The three basic Israelite crops are namely, grain, grapes and olives. In Psalm 104:14-5, the psalmist wrote that God "causes the grass to grow for the cattle, and vegetation for the service of man, that he may bring forth food from the earth, and wine that makes glad the heart of man, oil to make his face shine, and bread which strengthens man's heart."

The harvests of these three crops are at the end of their growing season, when they are gathered. Harvesting is one of the happiest times of the year in Israel (Psalm 126:5-6). They are marked with joyous celebrations and religious festivals (Exodus 23:16). In ancient Israel, the primary harvest season was from April to November. This harvest period might be subdivided into three seasons and three major crops:

  • The spring harvest of grain
  • The summer harvest of grapes
  • The autumn harvest of olives

Season Spring Summer Autumn














































The Spring Harvest

The most important spring crops are the cereals, namely barley and wheat. These form the main diets of the Israelites.

Wheat was grown mainly in the central area of the western highlands of Manasseh, and in Gilead and Bashan, east of the Jordan River. Barley was grown in the drier south and east, especially in Philistia. Barley is able to grow in poorer soils than wheat.

Before reaping any harvest, the seeds must first be sowed. The seeds are sowed by scattering unto the ground. They are plowed or raked into the soil. Sometimes plowing is done before sowing. In ancient times, a single wooden plow with a metal tip was used. It was pulled by a pair of oxen or donkeys. The animals were yoked together with either a single yoke or a double yoke with bars over and under their necks. An ox goad, which was a long staff with a nail or metal tip, was used to control the animals.

Both the seeds of barley and wheat are sown in autumn, about late October or November. These crops are harvested in springtime. As barley has a shorter ripening period, it will be harvested before wheat. Barley is gathered from mid-April onwards, and wheat from mid-May.

The harvesting process begins with the cutting of standing grain with a sickle. They are gathered into bundles or sheaves. These sheaves are then taken to the threshing floor. The floor is usually hard ground. Various tools, such as metal-toothed sledges, are used for threshing. The next process is winnowing. The threshed grains are tossed into the air with a pitchfork. As the wind blows, it carries off the chaff. The heavier kernels and straw fall to the ground. Finally, the kernels are shaken in a sieve, made of a wooden hoop with leather thongs. The grains are then separated and stored either in earthenware jars or in underground silos.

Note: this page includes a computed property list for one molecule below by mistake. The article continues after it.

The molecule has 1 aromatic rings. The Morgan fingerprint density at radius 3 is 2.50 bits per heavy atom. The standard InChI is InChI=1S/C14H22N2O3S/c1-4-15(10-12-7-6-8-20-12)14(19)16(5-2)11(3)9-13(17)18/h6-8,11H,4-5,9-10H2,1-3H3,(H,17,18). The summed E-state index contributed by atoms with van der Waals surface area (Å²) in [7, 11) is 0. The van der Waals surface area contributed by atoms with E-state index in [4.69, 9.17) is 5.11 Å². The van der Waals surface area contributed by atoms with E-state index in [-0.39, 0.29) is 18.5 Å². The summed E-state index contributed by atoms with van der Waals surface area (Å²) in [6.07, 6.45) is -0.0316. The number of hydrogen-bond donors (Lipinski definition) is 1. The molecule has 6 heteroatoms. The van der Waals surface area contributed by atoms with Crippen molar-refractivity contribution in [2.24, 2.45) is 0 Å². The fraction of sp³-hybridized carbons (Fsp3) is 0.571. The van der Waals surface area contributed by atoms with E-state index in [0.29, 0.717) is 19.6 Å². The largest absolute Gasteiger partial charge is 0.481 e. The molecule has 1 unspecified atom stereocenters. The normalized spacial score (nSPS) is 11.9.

These newly harvested grains will not be eaten until the firstfruits of the grains have been offered on the day after the Sabbath of the Feast of Unleavened Bread (Leviticus 23:9-14). The firstfruits of grain offered during this Feast of Unleavened Bread will be barley. Wheat will be offered to the Lord during the Feast of Pentecost, which is near the end of the spring harvest. Pentecost is also called the Feast of Harvest (Exodus 23:16). During this Feast, the people of God will present an offering of new grain of wheat to the LORD. They will bring two loaves made of two-tenths of an ephah of fine flour, baked with yeast, as a wave offering of firstfruits to the LORD (Lev 23:15-17).

Crops mature earlier in the Jordan Valley where the climate is warmer than in the regions where the climate is cooler such as in Judea and Galilee. In Galilee, some of the grain harvest will only be completed after Pentecost, especially in years when Pentecost comes as early as mid-May. Though not all the crops are harvested by Pentecost, the Feast of Pentecost is still being celebrated as the Feast of Harvest when the firstfruits of grain are offered and waved before the Lord.

In the springtime, various herbs and legumes are also being harvested. The importance of vegetables is indicated by Ahab's desire to turn Naboth's vineyard into a vegetable garden (1 King 21:1-2).

The Summer Harvest

Grapes are the first major fruits to ripen. In a good year, the harvests of wheat and grapes overlap. During such times, threshing of wheat and grape picking occur simultaneously. The new wine festival is 50 days or seven weeks after Pentecost. The grape harvest is usually completed before the Feast of Tabernacles. Until the new wine is offered to the Lord, no one can drink any of the new juice:

You may not eat within your gates the tithe of your grain or your new wine or your oil, of the firstlings of your herd or your flock, of any of your offerings which you vow, of your freewill offerings, or of the heave offering of your hand. (Deut 12:17)